By Leia Michele Toovey—Exclusive to Coal Investing News
Mongolia is a land-locked country in east-central Asia. It is a nation with rich resources, including – copper, gold, iron ore, molybdenum, oil, phosphates, tin, uranium, tungsten- and coal. Its ample mineral wealth has earned it the nickname of “Saudi Arabia of Central Asia.”
Mining companies were first attracted to the area to extract copper, molybdenum and gold. Now, the focus has shifted to coal. Not only does Mongolia host an impressive coal reserve, the land-locked country shares a border with China, the world’s largest coal consumer, as well as resource-hungry Russia.
The Tavan Tolgio is the country’s largest coal mine, containing an estimated 6.5 billion metric tonnes of coal. It is, however, not the nation’s only coal mine. In fact, there are dozens of coal mines in Mongolia with a combined estimated potential coal reserves of some 100 billion metric tonnes. Most of these reserves are proven but have not been developed due to a lack of infrastructure.
About a quarter of the coal at Tavan Tolgio is high-grade coking coal, a key ingredient for steel production. The rest is thermal coal. The coal reserves are massive, and located in close proximity to the surface, which makes them easy to mine. To put the size of the reserve in perspective, at the current rate of production, Mongolia could still be mining coal from Tavan Tolgio in 10,000 years.
Mongolia is an underdeveloped country, with hectares of unpopulated land. In order to fully develop its mining industry, the country’s government thought it would have to seek the financial support of a major mining company. The Mongolian government began accepting bids from mining companies seeking to buy an exploitation license for Tavan Tolgoi Most of the big mining conglomerates expressed their interest, including US firm Peabody Energy (NYSE:BTU), Anglo-Swiss miner Xstrata (LON:XTA) and Brazil’s Vale (NYSE:VALE), among others. The government, however, quickly changed their mind and decided to retain 100 percent ownership. Experts say Mongolia could earn between $400 million and $600 million in revenue from coal in just a few years, a figure that does not account for new production at Tavan Tolgoi.
Mongolia’s close proximity to China, which obtains approximately 70 percent of its energy needs from coal, will undoubtedly help the nation reach its coal sales targets. This year, 39 percent of China’s coal imports are expected to come from Mongolia, up from just 11 percent in 2009. At the current rate of growth, coal imports to China could reach 30 to 50 million tonnes by 2015. While China has historically obtained most of its coal from Australia, with Mongolia right next door, it makes sense for China to decrease imports of Aussie coal, and instead turn to their neighbor. In fact, this is exactly what has happened. In 2010, it is estimated that 47 percent of China’s coal imports would come from Australia, down from 66 percent in 2009.
The Mongolian government knows that it can rely on China’s purchases; however, they are working to ensure they don’t put all of their eggs in one basket. The government has laid out a controversial plan to build a new railway from the Gobi Desert to Russia, linking to the Trans-Siberian railway in order to ship Mongolian coal to key Pacific markets such as South Korea and Japan. “After building out the rail to Russia, we will focus on rail to China,” said Batkhuyag Dorjpurev, the head of the Mongolian Resources Authority. It does make more sense to look at building a railway to China; however, the government does not want to be completely reliant on one country.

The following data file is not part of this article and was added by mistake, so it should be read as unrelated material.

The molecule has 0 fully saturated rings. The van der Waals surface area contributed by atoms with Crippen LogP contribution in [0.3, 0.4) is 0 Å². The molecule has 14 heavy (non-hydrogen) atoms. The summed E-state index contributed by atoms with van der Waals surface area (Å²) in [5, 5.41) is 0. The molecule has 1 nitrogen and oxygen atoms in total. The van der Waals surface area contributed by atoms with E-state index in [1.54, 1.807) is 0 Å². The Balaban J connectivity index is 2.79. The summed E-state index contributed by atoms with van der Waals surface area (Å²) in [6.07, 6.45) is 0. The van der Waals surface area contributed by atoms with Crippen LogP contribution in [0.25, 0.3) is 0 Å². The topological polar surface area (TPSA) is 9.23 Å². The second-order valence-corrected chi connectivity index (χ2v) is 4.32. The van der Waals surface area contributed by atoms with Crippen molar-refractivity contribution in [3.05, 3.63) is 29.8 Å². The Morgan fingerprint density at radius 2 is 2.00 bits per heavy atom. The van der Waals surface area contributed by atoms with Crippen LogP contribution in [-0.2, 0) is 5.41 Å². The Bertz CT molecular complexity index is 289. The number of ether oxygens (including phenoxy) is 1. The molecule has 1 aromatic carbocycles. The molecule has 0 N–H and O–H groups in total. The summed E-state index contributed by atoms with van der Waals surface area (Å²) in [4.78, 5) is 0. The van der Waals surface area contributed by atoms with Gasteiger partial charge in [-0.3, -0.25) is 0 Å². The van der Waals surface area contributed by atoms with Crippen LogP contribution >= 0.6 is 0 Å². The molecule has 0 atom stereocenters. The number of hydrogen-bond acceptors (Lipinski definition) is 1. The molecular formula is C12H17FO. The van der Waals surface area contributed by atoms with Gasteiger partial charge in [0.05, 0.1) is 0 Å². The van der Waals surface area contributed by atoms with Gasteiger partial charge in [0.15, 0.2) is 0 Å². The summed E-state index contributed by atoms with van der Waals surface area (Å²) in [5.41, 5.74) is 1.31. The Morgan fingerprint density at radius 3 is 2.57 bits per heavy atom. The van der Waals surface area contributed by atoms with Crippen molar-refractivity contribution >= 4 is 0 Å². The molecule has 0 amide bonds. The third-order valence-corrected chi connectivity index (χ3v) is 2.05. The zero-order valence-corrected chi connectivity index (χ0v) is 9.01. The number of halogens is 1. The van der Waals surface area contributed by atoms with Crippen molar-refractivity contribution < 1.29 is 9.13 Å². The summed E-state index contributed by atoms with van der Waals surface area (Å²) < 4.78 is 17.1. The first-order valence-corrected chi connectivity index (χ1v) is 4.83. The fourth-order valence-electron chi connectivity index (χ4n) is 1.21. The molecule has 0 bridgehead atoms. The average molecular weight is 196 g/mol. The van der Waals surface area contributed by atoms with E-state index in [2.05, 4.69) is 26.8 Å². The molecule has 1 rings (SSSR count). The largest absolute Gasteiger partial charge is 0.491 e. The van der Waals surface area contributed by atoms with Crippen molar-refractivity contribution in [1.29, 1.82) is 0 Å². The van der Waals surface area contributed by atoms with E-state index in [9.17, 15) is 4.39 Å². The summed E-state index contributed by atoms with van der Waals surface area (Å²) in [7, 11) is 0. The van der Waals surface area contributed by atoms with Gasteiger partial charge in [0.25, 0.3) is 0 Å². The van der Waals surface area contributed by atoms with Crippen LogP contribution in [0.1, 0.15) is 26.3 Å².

The Tavan-Tolgoi coal deposit takes up approximately 90 square kilometers of land. The deposit is located in the Ulannuur coal-bearing depression. The deposit occurs in a large synclinal structure modified by faults and superimposed folding. The late Permian coal-bearing sequence is up to 965 meters thick in the central part of the syncline, and occurs within units of intercalated sandstone, siltstone, and conglomerates. Overall, the coal-bearing sequence includes 16 coal seams ranging in thickness from 2 meters to 72 meters. The aggregate thickness of coal beds in the central part of the structure is 163 meters, occurring at a maximum depth of 945 meters.
Although the Tavan-Tolgoi is one of the most impressive coal deposits in the world, Mongolia has even more to offer. There are dozens of other coal deposits in the region including the Baga-Nuur deposit, which is located 110 km east of Ulaanbaatar, the Aduun Chuluu, the Nalayh, and the Sharin Gol.
Coal Miners in Mongolia
SouthGobi Resources is a coal production and development company, focused on coal assets located in close proximity to China. The company is primarily focused on the exploration and development of its Permian-age metallurgical and thermal coal deposits in Mongolia’s South Gobi Region. The company’s flagship mine is the Ovoot Tolgoi, located in southern Mongolia, approximately 40 kilometers north of the Mongolia/China border. SouthGobi owns three significant coal projects in Mongolia: a producing mine, the Ovoot Tolgoi Mine; and two development projects, the Soumber Deposit and the Ovoot Tolgoi Underground Deposit. SouthGobi also works with Ivanhoe Mines (TSE: IVN).
Prophecy Resource Corp is an internationally diversified company engaged in developing energy, nickel and platinum group metals projects. The company controls over 1.4 billion tons of open-pittable thermal coal in Mongolia (839 Mt Measured, 579 Mt Indicated).